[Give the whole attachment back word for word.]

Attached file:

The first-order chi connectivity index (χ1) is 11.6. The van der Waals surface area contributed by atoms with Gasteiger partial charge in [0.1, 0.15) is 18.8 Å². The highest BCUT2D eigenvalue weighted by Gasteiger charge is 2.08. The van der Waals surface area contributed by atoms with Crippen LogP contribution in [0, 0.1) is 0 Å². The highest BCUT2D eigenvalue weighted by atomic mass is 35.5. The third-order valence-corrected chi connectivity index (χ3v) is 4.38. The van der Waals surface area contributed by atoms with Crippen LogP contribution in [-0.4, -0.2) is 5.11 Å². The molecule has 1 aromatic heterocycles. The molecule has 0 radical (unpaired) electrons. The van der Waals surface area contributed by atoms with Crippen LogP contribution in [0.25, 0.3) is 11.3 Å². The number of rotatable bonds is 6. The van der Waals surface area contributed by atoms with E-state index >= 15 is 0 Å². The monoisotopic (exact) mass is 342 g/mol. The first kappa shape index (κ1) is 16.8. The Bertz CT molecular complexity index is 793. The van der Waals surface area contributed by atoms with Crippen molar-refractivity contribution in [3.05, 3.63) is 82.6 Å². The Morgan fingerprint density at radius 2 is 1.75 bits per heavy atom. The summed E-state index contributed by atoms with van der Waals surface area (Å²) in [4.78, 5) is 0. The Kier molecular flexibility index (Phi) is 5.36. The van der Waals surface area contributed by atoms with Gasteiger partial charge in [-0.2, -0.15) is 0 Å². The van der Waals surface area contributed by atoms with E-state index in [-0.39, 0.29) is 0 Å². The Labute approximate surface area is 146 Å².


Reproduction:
The first-order chi connectivity index (χ1) is 11.6. The van der Waals surface area contributed by atoms with Gasteiger partial charge in [0.1, 0.15) is 18.8 Å². The highest BCUT2D eigenvalue weighted by Gasteiger charge is 2.08. The van der Waals surface area contributed by atoms with Crippen LogP contribution in [0, 0.1) is 0 Å². The highest BCUT2D eigenvalue weighted by atomic mass is 35.5. The third-order valence-corrected chi connectivity index (χ3v) is 4.38. The van der Waals surface area contributed by atoms with Crippen LogP contribution in [-0.4, -0.2) is 5.11 Å². The molecule has 1 aromatic heterocycles. The molecule has 0 radical (unpaired) electrons. The van der Waals surface area contributed by atoms with Crippen LogP contribution in [0.25, 0.3) is 11.3 Å². The number of rotatable bonds is 6. The van der Waals surface area contributed by atoms with E-state index >= 15 is 0 Å². The monoisotopic (exact) mass is 342 g/mol. The first kappa shape index (κ1) is 16.8. The Bertz CT molecular complexity index is 793. The van der Waals surface area contributed by atoms with Crippen molar-refractivity contribution in [3.05, 3.63) is 82.6 Å². The Morgan fingerprint density at radius 2 is 1.75 bits per heavy atom. The summed E-state index contributed by atoms with van der Waals surface area (Å²) in [4.78, 5) is 0. The Kier molecular flexibility index (Phi) is 5.36. The van der Waals surface area contributed by atoms with Gasteiger partial charge in [-0.2, -0.15) is 0 Å². The van der Waals surface area contributed by atoms with E-state index in [-0.39, 0.29) is 0 Å². The Labute approximate surface area is 146 Å².